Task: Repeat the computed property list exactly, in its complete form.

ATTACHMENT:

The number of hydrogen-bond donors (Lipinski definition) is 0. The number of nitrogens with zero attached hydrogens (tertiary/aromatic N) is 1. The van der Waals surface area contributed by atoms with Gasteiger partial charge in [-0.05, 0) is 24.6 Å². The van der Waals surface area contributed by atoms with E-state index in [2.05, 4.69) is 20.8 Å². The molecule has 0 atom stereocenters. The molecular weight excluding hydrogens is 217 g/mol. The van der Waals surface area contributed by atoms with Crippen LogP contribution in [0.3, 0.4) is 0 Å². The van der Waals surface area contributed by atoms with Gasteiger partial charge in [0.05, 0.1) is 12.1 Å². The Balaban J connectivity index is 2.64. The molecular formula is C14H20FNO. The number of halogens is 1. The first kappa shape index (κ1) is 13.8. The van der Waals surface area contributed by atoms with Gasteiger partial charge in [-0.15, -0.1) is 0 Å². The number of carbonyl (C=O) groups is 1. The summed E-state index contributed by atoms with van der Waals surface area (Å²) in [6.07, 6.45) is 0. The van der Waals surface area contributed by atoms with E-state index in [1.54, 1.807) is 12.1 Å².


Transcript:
The number of hydrogen-bond donors (Lipinski definition) is 0. The number of nitrogens with zero attached hydrogens (tertiary/aromatic N) is 1. The van der Waals surface area contributed by atoms with Gasteiger partial charge in [-0.05, 0) is 24.6 Å². The van der Waals surface area contributed by atoms with E-state index in [2.05, 4.69) is 20.8 Å². The molecule has 0 atom stereocenters. The molecular weight excluding hydrogens is 217 g/mol. The van der Waals surface area contributed by atoms with Crippen LogP contribution in [0.3, 0.4) is 0 Å². The van der Waals surface area contributed by atoms with Gasteiger partial charge in [0.05, 0.1) is 12.1 Å². The Balaban J connectivity index is 2.64. The molecular formula is C14H20FNO. The number of halogens is 1. The first kappa shape index (κ1) is 13.8. The van der Waals surface area contributed by atoms with Gasteiger partial charge in [-0.15, -0.1) is 0 Å². The number of carbonyl (C=O) groups is 1. The summed E-state index contributed by atoms with van der Waals surface area (Å²) in [6.07, 6.45) is 0. The van der Waals surface area contributed by atoms with E-state index in [1.54, 1.807) is 12.1 Å².